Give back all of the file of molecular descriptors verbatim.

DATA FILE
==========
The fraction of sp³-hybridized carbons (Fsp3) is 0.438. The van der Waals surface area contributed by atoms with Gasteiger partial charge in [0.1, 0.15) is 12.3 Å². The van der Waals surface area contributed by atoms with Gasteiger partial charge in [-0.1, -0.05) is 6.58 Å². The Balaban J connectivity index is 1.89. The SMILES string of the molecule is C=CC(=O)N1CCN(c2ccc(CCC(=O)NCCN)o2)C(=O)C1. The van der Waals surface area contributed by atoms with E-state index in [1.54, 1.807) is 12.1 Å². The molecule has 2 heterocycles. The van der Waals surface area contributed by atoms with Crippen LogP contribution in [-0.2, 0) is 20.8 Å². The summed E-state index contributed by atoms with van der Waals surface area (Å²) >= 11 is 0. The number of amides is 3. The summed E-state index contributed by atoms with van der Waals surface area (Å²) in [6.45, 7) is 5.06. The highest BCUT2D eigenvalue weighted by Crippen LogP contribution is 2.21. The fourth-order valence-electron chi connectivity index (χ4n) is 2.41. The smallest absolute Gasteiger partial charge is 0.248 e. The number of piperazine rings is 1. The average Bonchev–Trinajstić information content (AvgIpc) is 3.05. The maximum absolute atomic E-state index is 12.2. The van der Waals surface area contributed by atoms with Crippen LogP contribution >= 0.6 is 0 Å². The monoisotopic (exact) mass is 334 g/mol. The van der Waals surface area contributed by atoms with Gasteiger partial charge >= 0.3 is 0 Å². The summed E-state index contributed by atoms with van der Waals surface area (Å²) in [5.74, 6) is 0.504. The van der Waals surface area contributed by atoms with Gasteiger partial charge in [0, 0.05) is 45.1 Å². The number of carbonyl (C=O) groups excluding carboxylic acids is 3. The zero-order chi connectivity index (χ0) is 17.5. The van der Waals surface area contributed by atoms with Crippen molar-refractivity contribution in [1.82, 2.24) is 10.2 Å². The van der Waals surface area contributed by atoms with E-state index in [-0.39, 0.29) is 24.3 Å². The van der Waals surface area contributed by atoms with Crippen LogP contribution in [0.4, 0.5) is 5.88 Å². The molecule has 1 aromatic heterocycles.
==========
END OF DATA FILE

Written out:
The fraction of sp³-hybridized carbons (Fsp3) is 0.438. The van der Waals surface area contributed by atoms with Gasteiger partial charge in [0.1, 0.15) is 12.3 Å². The van der Waals surface area contributed by atoms with Gasteiger partial charge in [-0.1, -0.05) is 6.58 Å². The Balaban J connectivity index is 1.89. The SMILES string of the molecule is C=CC(=O)N1CCN(c2ccc(CCC(=O)NCCN)o2)C(=O)C1. The van der Waals surface area contributed by atoms with E-state index in [1.54, 1.807) is 12.1 Å². The molecule has 2 heterocycles. The van der Waals surface area contributed by atoms with Crippen LogP contribution in [-0.2, 0) is 20.8 Å². The summed E-state index contributed by atoms with van der Waals surface area (Å²) >= 11 is 0. The number of amides is 3. The summed E-state index contributed by atoms with van der Waals surface area (Å²) in [6.45, 7) is 5.06. The highest BCUT2D eigenvalue weighted by Crippen LogP contribution is 2.21. The fourth-order valence-electron chi connectivity index (χ4n) is 2.41. The smallest absolute Gasteiger partial charge is 0.248 e. The number of piperazine rings is 1. The average Bonchev–Trinajstić information content (AvgIpc) is 3.05. The maximum absolute atomic E-state index is 12.2. The van der Waals surface area contributed by atoms with Crippen LogP contribution >= 0.6 is 0 Å². The monoisotopic (exact) mass is 334 g/mol. The van der Waals surface area contributed by atoms with Gasteiger partial charge >= 0.3 is 0 Å². The summed E-state index contributed by atoms with van der Waals surface area (Å²) in [5.74, 6) is 0.504. The van der Waals surface area contributed by atoms with Gasteiger partial charge in [0, 0.05) is 45.1 Å². The number of carbonyl (C=O) groups excluding carboxylic acids is 3. The zero-order chi connectivity index (χ0) is 17.5. The van der Waals surface area contributed by atoms with Crippen molar-refractivity contribution in [1.82, 2.24) is 10.2 Å². The van der Waals surface area contributed by atoms with E-state index in [-0.39, 0.29) is 24.3 Å². The van der Waals surface area contributed by atoms with Crippen LogP contribution in [0.4, 0.5) is 5.88 Å². The molecule has 1 aromatic heterocycles.